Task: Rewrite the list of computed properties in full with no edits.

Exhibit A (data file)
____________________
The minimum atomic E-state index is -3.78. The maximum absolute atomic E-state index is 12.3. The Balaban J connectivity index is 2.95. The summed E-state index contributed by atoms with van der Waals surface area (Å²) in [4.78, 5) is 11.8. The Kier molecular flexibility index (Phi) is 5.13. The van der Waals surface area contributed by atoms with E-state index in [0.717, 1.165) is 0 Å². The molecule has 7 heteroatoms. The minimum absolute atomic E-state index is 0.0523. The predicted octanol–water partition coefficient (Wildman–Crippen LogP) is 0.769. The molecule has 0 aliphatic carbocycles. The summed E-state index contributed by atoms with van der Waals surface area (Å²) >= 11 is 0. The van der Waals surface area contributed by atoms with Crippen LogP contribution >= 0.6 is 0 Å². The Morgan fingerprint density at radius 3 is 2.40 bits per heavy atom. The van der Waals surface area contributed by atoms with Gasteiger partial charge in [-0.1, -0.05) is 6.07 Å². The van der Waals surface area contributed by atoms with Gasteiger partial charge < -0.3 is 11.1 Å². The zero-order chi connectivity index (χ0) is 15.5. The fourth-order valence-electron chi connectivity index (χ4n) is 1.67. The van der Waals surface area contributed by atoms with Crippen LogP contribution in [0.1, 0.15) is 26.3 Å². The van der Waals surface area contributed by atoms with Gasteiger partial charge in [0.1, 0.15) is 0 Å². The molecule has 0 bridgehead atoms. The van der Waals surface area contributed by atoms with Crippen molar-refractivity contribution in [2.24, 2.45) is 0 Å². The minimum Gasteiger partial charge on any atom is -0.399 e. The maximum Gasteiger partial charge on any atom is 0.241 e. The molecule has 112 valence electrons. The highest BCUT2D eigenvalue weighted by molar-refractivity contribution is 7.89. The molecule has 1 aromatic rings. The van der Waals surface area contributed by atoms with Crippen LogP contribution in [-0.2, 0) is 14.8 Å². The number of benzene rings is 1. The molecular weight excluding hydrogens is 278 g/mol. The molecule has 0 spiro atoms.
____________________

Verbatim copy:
The minimum atomic E-state index is -3.78. The maximum absolute atomic E-state index is 12.3. The Balaban J connectivity index is 2.95. The summed E-state index contributed by atoms with van der Waals surface area (Å²) in [4.78, 5) is 11.8. The Kier molecular flexibility index (Phi) is 5.13. The van der Waals surface area contributed by atoms with E-state index in [0.717, 1.165) is 0 Å². The molecule has 7 heteroatoms. The minimum absolute atomic E-state index is 0.0523. The predicted octanol–water partition coefficient (Wildman–Crippen LogP) is 0.769. The molecule has 0 aliphatic carbocycles. The summed E-state index contributed by atoms with van der Waals surface area (Å²) >= 11 is 0. The van der Waals surface area contributed by atoms with Crippen LogP contribution >= 0.6 is 0 Å². The Morgan fingerprint density at radius 3 is 2.40 bits per heavy atom. The van der Waals surface area contributed by atoms with Gasteiger partial charge in [-0.1, -0.05) is 6.07 Å². The van der Waals surface area contributed by atoms with Gasteiger partial charge < -0.3 is 11.1 Å². The zero-order chi connectivity index (χ0) is 15.5. The fourth-order valence-electron chi connectivity index (χ4n) is 1.67. The van der Waals surface area contributed by atoms with Crippen LogP contribution in [0.1, 0.15) is 26.3 Å². The van der Waals surface area contributed by atoms with Gasteiger partial charge in [0.1, 0.15) is 0 Å². The molecule has 0 bridgehead atoms. The van der Waals surface area contributed by atoms with Crippen molar-refractivity contribution in [2.24, 2.45) is 0 Å². The minimum Gasteiger partial charge on any atom is -0.399 e. The maximum Gasteiger partial charge on any atom is 0.241 e. The molecule has 112 valence electrons. The highest BCUT2D eigenvalue weighted by molar-refractivity contribution is 7.89. The molecule has 1 aromatic rings. The van der Waals surface area contributed by atoms with Crippen LogP contribution in [-0.2, 0) is 14.8 Å². The number of benzene rings is 1. The molecular weight excluding hydrogens is 278 g/mol. The molecule has 0 spiro atoms.